In 2018, EdenMonaro reached its 50/50 by 2020 target, and by 2020 the region is considering ways to become a net exporter of energy. With an emissions trading scheme up and running, the region is earning millions of dollars in carbon credits, money that is being directed towards further renewable energy projects, and is also used to help the poor cope with tough economic times.
It is the year 2020, and Eden-Monaro has a stronger sense of community than it ever had. Whilst the world economy struggles with rising petrol prices and climate change, our regional economy has developed a robust resilience that makes me feel like we can cope with just about any crisis that the world can throw at us. I am now confident that my children will have a secure future, although I am certain that they will have to continue fighting for it.
In 2020 I look forward not with anxiety, but with excitiement. The world is what we make it. Our region is what it is in 2020, not because we wished for it, but because we made it.
Creativity breeds longevity for rural towns
A report on ABC radio on the 20th June 2008 indicated that Professor Ian Plowman of the University of Queensland has claimed in a study that towns that attract creative people thrive and survive.
“People who can think outside the square, have a different background… different spheres of interest… anything that makes them different gives us a richer pool of ideas that will help our towns thrive…. And… when you have a critical mass of conservative people rather than innovative people, the town will slowly die.”
An interesting thought. Professor Plowman was not simply referring to superficial manifestations of conservatism or innovativeness like the way we dress or what music we listen to. His comments reach far into the way we live and solve the problems and challenges that constantly confront people and communities.
How is this relevant to sustainable energy? It relates because we all need to think “outside the square”. Whether we “believe” in global warming, climate change, the approaching end of oil culture or not, we all need to think creatively. Are petrol or diesel costs biting further and further into our household budget? Is electricity doing the same? How can we keep our gardens and paddocks green and functional with diminishing rainfalls? What is the future of the skiing industry and downhill, the generation of carbon-friendly hydto-electric power if snow- and rainfalls diminish?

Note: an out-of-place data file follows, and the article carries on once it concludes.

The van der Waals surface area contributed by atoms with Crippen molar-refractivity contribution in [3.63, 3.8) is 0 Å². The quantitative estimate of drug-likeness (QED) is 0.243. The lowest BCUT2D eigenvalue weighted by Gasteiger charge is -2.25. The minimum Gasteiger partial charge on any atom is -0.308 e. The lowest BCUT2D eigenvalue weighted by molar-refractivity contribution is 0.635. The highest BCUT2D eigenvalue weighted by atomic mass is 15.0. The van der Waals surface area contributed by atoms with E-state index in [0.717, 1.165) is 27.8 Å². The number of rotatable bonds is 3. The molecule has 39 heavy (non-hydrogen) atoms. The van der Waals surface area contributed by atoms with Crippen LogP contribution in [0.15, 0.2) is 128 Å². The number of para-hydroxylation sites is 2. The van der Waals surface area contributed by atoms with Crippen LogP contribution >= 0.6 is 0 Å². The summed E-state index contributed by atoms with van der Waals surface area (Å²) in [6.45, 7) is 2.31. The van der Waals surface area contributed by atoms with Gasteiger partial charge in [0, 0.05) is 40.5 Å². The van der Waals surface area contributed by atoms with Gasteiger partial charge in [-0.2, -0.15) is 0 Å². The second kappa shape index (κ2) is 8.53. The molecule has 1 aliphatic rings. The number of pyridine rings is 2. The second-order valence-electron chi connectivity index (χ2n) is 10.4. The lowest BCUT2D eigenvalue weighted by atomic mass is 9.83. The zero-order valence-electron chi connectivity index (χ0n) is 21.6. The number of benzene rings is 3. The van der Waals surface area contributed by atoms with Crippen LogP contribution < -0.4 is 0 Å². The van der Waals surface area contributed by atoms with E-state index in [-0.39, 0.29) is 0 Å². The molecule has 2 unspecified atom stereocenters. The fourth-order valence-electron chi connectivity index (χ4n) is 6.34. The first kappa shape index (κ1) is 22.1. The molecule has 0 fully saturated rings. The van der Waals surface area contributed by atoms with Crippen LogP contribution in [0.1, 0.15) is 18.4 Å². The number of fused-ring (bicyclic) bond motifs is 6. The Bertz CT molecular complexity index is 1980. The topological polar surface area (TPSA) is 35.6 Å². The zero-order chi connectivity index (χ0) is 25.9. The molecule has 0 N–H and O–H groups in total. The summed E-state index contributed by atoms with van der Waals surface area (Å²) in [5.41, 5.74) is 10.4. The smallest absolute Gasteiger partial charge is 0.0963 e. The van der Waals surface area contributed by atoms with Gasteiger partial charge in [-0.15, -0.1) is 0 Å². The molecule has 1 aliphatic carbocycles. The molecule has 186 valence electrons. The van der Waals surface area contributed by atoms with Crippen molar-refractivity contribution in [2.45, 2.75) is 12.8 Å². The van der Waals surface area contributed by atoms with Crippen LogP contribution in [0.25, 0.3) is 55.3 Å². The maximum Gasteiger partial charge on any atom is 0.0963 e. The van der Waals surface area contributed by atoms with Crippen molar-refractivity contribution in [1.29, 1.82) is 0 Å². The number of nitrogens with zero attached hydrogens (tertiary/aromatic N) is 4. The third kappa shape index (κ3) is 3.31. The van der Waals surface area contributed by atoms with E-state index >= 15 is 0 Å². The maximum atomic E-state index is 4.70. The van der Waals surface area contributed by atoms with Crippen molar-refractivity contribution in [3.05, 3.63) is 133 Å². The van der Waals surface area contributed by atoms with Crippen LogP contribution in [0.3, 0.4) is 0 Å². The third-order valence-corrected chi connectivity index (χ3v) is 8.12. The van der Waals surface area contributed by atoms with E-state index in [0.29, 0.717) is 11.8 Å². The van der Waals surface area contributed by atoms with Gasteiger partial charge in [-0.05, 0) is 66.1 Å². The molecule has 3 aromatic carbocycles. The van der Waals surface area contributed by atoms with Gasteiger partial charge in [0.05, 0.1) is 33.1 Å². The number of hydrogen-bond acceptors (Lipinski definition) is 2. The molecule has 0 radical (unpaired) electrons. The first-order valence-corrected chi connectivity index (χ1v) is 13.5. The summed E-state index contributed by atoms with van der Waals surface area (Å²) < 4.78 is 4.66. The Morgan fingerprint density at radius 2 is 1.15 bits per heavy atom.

These large and small problems all demand the sort of creative thinking that affect our long term survival. So let’s all think laterally, be creative in life and (by the way) keep our towns vibrant and exciting so that people want to live in our region.
What does the Carbon Pollution Reduction Scheme (CPRS) mean for small business
In the past month, the talk about the Federal Government’s Carbon Pollution Reduction Scheme (CPRS) has been overshadowed by daily coverage of the growing global financial crisis.In terms of magnitude and impact, the climate crisis is far bigger than the current financial crisis. Yet it appears that the Government has relegated combating climate change down the list of priorities.Community groups such as Clean Energy For Eternity need to keep the pressure on. The reality is that responding promptly to climate change makes good business sense. There are opportunities in the transition to a carbon-constrained economy by which businesses can save their bottom line and improve the viability of their enterprise.
The Carbon Pollution Reduction Scheme is a ‘cap and trade’ scheme rather than a carbon ‘tax’.Major emitters will need to acquire a pollution permit for every tonne of greenhouse emissions they release above a determined threshold. The number of permits is limited, i.e. it is ‘capped’ (the ‘cap’ part of the scheme). These permits have a value so they effectively become a cost of production. Permits can be bought and sold – the ‘trade’ part of the scheme. Emissions are then monitored and audited each year to ensure a business is compliant.